According to court documents, a cardiologist who reviewed his heart rate, pacer demand and cardiac rhythms before, during and after the fire said:
"...it is highly improbable Mr. Compton would have been able to collect, pack and remove the number of items from the house, exit his bedroom window and carry numerous large and heavy items to the front of his residence during the short period of time he has indicated due to his medical conditions."
That data became a key piece of evidence that allowed law enforcement to indict the accused, though they also detected gasoline on his shoes and clothing. The fire ended up causing $400,000 in damages. Whether or not Compton is truly guilty, Electronic Frontier Foundation staff lawyer Stephanie Lacambra told SC Magazine that cases like this "could be the canary in the coal mine concerning the larger privacy implications of using a person's medical data."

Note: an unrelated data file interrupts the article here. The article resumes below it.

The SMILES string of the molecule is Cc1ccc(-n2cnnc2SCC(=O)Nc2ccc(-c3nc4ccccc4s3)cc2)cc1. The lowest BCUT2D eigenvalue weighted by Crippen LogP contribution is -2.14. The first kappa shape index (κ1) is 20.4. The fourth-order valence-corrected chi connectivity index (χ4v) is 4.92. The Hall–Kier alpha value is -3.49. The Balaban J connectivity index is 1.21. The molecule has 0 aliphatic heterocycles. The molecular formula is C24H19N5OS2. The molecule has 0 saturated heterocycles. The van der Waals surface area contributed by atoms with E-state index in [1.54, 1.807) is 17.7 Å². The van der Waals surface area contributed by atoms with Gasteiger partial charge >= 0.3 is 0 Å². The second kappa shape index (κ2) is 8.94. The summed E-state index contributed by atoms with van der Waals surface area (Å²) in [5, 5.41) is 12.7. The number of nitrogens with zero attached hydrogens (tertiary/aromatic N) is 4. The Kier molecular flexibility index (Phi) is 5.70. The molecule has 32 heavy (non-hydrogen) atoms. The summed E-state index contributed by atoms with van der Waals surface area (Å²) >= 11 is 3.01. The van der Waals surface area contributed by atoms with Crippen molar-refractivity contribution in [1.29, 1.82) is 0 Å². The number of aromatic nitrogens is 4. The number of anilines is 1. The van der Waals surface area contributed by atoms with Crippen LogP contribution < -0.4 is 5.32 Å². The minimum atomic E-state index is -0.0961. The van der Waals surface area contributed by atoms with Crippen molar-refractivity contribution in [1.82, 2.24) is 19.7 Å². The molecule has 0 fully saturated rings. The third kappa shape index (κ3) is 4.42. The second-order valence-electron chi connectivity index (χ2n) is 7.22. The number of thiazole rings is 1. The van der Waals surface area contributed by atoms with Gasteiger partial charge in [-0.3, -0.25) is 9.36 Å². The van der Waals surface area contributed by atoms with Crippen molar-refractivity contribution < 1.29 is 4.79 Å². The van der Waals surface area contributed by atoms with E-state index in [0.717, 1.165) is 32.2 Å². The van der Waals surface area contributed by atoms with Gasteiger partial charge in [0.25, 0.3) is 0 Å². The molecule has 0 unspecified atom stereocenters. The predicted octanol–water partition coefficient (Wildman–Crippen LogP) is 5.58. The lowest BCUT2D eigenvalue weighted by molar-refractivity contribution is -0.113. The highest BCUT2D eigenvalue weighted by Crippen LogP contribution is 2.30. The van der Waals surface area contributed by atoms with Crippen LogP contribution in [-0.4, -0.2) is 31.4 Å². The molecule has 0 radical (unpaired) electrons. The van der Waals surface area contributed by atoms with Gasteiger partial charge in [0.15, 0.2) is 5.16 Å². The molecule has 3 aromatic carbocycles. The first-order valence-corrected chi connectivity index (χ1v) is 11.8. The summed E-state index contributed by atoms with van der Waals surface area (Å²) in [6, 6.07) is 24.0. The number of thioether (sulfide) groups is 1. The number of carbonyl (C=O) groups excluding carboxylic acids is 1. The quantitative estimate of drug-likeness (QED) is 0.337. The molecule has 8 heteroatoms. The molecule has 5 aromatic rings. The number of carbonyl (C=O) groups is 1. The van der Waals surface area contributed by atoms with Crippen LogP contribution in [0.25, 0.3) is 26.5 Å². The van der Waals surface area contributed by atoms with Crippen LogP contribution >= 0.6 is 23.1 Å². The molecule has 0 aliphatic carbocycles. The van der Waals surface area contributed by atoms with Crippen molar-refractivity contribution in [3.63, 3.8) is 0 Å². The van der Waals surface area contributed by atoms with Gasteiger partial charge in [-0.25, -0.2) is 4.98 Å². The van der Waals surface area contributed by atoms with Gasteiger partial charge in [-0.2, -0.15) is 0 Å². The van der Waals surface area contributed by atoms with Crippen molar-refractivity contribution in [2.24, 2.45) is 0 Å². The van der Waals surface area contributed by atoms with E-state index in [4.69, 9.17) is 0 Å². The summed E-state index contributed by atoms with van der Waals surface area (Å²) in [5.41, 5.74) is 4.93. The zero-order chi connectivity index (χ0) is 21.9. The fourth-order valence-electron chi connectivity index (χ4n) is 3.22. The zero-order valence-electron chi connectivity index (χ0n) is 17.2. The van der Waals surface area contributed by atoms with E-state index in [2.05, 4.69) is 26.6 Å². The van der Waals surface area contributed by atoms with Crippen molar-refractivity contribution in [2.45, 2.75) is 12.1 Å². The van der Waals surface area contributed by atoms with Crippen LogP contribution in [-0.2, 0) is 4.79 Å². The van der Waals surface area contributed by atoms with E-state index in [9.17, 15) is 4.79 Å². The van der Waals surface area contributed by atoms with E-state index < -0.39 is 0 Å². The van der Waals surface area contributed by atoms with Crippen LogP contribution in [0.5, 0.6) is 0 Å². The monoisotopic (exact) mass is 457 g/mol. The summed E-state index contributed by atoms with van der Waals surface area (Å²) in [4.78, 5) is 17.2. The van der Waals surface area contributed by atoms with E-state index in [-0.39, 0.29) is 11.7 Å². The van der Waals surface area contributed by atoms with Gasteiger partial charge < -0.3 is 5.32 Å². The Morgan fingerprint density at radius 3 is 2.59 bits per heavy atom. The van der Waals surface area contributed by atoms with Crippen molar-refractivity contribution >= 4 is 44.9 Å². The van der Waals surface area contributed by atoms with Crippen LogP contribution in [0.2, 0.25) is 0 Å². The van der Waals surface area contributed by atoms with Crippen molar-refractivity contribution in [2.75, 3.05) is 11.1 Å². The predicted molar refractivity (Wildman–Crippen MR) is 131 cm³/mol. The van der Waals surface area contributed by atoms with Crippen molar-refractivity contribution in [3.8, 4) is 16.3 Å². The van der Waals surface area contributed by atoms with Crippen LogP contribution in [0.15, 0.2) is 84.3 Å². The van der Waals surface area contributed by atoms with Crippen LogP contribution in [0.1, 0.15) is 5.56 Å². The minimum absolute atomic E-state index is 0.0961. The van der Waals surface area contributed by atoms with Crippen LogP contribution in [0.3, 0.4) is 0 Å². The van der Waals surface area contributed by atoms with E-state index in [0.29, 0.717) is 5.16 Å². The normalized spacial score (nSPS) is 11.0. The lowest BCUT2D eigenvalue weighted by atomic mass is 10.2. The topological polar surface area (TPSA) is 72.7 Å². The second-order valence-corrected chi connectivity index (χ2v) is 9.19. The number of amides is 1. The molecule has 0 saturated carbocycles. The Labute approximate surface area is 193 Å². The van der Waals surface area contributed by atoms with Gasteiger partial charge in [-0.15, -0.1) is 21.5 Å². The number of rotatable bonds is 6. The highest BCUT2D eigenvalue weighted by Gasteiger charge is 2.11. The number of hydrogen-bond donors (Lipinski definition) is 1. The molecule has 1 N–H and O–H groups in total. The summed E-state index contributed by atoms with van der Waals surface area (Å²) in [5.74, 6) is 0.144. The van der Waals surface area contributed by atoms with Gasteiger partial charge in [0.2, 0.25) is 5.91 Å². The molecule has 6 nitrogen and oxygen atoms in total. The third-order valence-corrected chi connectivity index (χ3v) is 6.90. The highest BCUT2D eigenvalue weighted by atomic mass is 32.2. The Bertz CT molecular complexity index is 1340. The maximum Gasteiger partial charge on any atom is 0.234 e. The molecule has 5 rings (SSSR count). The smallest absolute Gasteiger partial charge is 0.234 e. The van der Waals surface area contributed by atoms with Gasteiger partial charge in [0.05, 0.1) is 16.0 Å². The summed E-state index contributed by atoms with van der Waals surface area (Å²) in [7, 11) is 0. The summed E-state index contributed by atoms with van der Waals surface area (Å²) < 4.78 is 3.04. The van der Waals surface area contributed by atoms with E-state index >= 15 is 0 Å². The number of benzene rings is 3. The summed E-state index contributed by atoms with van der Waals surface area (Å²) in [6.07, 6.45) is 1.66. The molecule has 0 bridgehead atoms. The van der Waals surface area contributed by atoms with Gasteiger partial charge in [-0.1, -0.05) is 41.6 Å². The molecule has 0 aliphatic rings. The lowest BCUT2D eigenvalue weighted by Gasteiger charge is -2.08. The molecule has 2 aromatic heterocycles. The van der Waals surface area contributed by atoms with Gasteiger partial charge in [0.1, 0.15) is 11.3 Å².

"Americans shouldn't have to make a choice between health and privacy. We as a society value our rights to maintain privacy over personal and medical information, and compelling citizens to turn over protected health data to law enforcement erodes those rights."